Do not expect much support from any for this blog. majority of internet users are in Colombo and they never need mibile phones to work when they go out for fun stuff. They need to have fun with some other birds and the last thing they need is a call from the wife or the kids. This applied to the 4 CEOs of the mobile operators too. For them, covering outstation hotels in Kataragama or Wellawaya is totally useless.

  10. Let’s us try to think through this in a logical step-by-step manner:

    Has access to telephone service increased/remained the same/decreased since GSM operators were introduced?

    If coverage has increased, Which I think everybody agrees that it has, we get to the second point.

    What is the extent of coverage?

    Instead of giving us anecdotes about poor reception in some areas, why don’t you produce some agregate numbers on coverage?

    [Unlike what many in this board fantasize, many developed countries don’t have 100% coverage either. I was in Canada recently, and during large parts of my trip to the rockies I had no reception on my mobile. In the US too where I lived for a while, when I cycled outside the city to the rural area, many a times I had no reception. My bro-in-law who lives in a small village in Italy has to drive towards the town to get any reception on his mobile. On the other hand, I was impressed that I had mobile reception in Sri Lanka while climbing up Ritigale, or the sheer thrill of being able to browse the web while sitting in the train to Galle using GPRS and connected to laptop via bluetooth. These are all anecdotes, which though interesting don’t shed much light on the overall telephone coverage of the countries mentioned]

    Consumers usually always benefit from more competition. There is little reason to imagine that harm to consumers would be caused by the entry of a 5th operator. I bet we will see further drop in calling prices by mobile operators and consumers will benefit from cheaper prices. The 5th GSM operator (not 3G) will come into a market that is already quite saturated in the urban areas. If it has to find a growing market it probably is in the semi-urban and rural areas where there are people craving for connectivity (as Shoestring study shows) and either those people don’t have access or prices are unaffordable. This is an opportunity for 5th operator to exploit and regulatory intervention in form of requiring Dialog to provide cost-oriented interconnection can make it happen. If 5th operator instead of trying to innovate services in untapped markets tries to battles it out with the other operators in the urban areas, attrition may occur as predicted by some.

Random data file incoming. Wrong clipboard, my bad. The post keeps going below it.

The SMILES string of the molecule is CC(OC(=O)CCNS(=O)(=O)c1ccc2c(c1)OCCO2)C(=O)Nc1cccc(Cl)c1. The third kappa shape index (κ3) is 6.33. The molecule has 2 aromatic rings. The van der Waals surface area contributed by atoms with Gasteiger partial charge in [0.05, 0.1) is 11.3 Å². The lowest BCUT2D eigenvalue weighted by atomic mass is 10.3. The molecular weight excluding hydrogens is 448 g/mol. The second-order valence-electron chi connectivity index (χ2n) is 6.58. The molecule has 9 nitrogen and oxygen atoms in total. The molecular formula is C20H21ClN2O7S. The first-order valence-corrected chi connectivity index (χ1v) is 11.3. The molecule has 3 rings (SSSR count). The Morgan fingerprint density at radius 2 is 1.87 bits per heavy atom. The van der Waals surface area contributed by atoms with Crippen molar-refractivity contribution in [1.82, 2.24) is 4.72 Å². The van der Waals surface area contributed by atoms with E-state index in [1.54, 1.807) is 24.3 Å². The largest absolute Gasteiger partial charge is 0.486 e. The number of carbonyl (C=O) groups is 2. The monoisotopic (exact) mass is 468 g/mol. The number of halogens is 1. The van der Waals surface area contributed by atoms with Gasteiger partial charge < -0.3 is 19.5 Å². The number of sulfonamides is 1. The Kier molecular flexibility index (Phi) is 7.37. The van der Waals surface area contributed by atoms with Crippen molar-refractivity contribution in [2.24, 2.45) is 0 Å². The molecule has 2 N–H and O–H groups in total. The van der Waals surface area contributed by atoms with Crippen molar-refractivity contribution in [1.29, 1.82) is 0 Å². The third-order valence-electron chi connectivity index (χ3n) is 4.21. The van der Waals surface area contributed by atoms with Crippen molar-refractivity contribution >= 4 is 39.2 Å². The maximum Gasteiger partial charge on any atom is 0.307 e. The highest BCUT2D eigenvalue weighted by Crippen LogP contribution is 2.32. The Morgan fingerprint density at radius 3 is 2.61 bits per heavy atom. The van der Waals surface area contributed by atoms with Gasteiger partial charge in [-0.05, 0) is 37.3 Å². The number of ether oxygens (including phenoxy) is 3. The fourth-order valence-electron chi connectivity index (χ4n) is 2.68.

Bottomline: Entry of 5th operator can’t do harm from consumer welfare point of view. It may squeeze the margins for existing operators, but that is the risk of doing business.

  11. Wel well well Sidath

    You are not aware how many srilankans live out side homeland.
    All these people are from villages not from the city of Colombo

    They communicate a lot with the loved ones. Most of them on mobiles

    Sri Lanka have only 300,000 tax payers but do have over 2 million mobile subscribers

    Colombo vote register was aprox (I may be wrong) 480,000 anyway Colombo is not a million city.

    If you allocate 600,000 mobiles to Colombo where would the other phones be!!!!!

    We need a change Hon President

    Please move the CEB HQ to Mulativ, Insurance Corporation to Wellawaya, Sri Lanka Telecom HQ to Mahavilachchiya, Bank of Ceylon head office to Kirinda, Peoples Bank Head office to Kaluthavalai, Ceylon Petrolium HQ to Hambantota then this country will develop.

    Donald Gaminitillake

  12. Donald,

    We should have made you the president of Sri Lanka. But what use, when Mahinda came, everyone thought he would think the way you do. But it never happens. They find it easy to go in the traditional way of comforting the elite. It is the elite’s money that make they win election, not people’s votes. Guy like you too would do the same.